No, but it’s playing in prime time anyway, and it’s not going to change now.
Yesterday’s announcement that Sarah Palin’s daughter is pregnant came because of “rumors spreading on the Internet” that the youngest child of Palin was actually that of Sarah’s daughter.
The controversy has raised questions about how well Palin was vetted by the McCain campaign.
But there’s a more important question: Who’s vetting Daily Kos, where the rumor picked up steam, was regurgitated and was never properly checked out?
There are, as you might expect, dueling reactions to the “new journalism” today, but it’s mostly based around the “old journalism.” Should the mainstream media have paid any attention to the rumors?
No, says media critic Dan Kennedy. But he lets Kos off lightly:
Who was hurt by Daily Kos? No one, really, because there’s all sorts of misinformation percolating in the tubes (I thought an Alaska reference would be appropriate). What you hope is that the solid stuff will rise to the top, and that it will be proven or debunked. And if it’s debunked, it ought to be done somewhere other than in the mainstream media.
As for what “millions of people” who know about the rumor would think if the media stayed silent, well, I don’t hear any complaints over the lack of an investigative series on 9/11 conspiracy theories. Most people are smart enough to understand that the media would not shy away from a story like Palin’s fake pregnancy if it were true and could be verified.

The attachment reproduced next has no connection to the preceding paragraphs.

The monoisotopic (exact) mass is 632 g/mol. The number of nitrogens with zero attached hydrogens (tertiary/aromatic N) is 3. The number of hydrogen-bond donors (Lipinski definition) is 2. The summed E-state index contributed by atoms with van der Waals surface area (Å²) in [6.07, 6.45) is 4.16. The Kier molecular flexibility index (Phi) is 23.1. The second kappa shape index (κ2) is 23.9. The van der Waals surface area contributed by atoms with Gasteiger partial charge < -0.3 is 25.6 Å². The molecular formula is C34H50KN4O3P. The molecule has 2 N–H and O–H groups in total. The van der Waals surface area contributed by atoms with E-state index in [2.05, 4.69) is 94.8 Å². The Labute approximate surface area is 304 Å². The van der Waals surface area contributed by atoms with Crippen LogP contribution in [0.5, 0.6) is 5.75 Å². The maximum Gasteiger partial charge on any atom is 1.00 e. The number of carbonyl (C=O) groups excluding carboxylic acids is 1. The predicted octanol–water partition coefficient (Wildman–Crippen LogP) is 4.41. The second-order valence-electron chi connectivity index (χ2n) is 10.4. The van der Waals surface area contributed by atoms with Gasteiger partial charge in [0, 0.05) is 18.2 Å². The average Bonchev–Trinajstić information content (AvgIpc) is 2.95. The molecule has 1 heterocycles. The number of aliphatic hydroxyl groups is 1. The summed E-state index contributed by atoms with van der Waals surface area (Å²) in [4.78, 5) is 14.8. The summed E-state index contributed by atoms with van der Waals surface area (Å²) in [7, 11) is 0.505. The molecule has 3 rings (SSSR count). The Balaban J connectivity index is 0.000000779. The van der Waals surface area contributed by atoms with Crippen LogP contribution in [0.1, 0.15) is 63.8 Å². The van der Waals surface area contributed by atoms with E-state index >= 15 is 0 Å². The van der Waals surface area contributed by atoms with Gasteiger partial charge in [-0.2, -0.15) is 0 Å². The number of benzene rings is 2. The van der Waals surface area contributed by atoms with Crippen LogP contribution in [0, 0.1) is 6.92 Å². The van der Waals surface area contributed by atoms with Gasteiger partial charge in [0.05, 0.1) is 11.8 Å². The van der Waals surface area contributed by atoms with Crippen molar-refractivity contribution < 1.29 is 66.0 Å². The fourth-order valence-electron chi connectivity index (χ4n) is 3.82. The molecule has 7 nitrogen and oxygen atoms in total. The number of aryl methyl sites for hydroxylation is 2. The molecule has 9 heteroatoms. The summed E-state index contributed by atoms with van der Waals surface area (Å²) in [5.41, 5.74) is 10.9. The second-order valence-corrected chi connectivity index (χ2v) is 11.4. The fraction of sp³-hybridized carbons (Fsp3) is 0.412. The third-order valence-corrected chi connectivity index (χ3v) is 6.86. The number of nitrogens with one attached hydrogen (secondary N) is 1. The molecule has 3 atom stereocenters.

PoliGazette (in the Netherlands), however, sees little role for the “new journalism”
… it is too late to backpeddle, apologize and move on for those who brought up this
subject and who have now already done tremendous damage to Palin’s image and reputation. After all, in the end rumors are heard by many more people than the news that the rumors are false.
The issue itself speaks ill, not of Palin but of the blogosphere and partisan ‘citizen journalists’ who are more than willing to publish stories that unfairly destroy a person’s good reputation, simply because doing so may help their favorite candidate or because it will help them get some more hits.
Howard Kurtz of the Washington Post pushed Markos Moulitsas (the creator of Daily Kos) on the subject and got the stock blogger answer to questions surrounding what defines responsible journalism for “citizen journalists.”
“Our people are doing the vetting. Even if some of it is hitting dead ends, other ones are striking direct hits,” Moulitsas says. His role, he adds, “is to sit back and let the citizen journalists do their job, and I amplify the stuff that shakes out.”:
In other words, if you throw enough stuff against the wall,some of it will stick. Moulitsas focuses on the stuff that sticks. Others says the danger is the amplification and effect of the stuff that doesn’t.
Many bloggers like to point out that other bloggers will “fact check.” But that didn’t happen in this case. Nobody in the blogosphere investigated the rumors, or made phone calls, or lifted much of a finger to confirm (or deny) a damaging accusation that turned out to be entirely incorrect.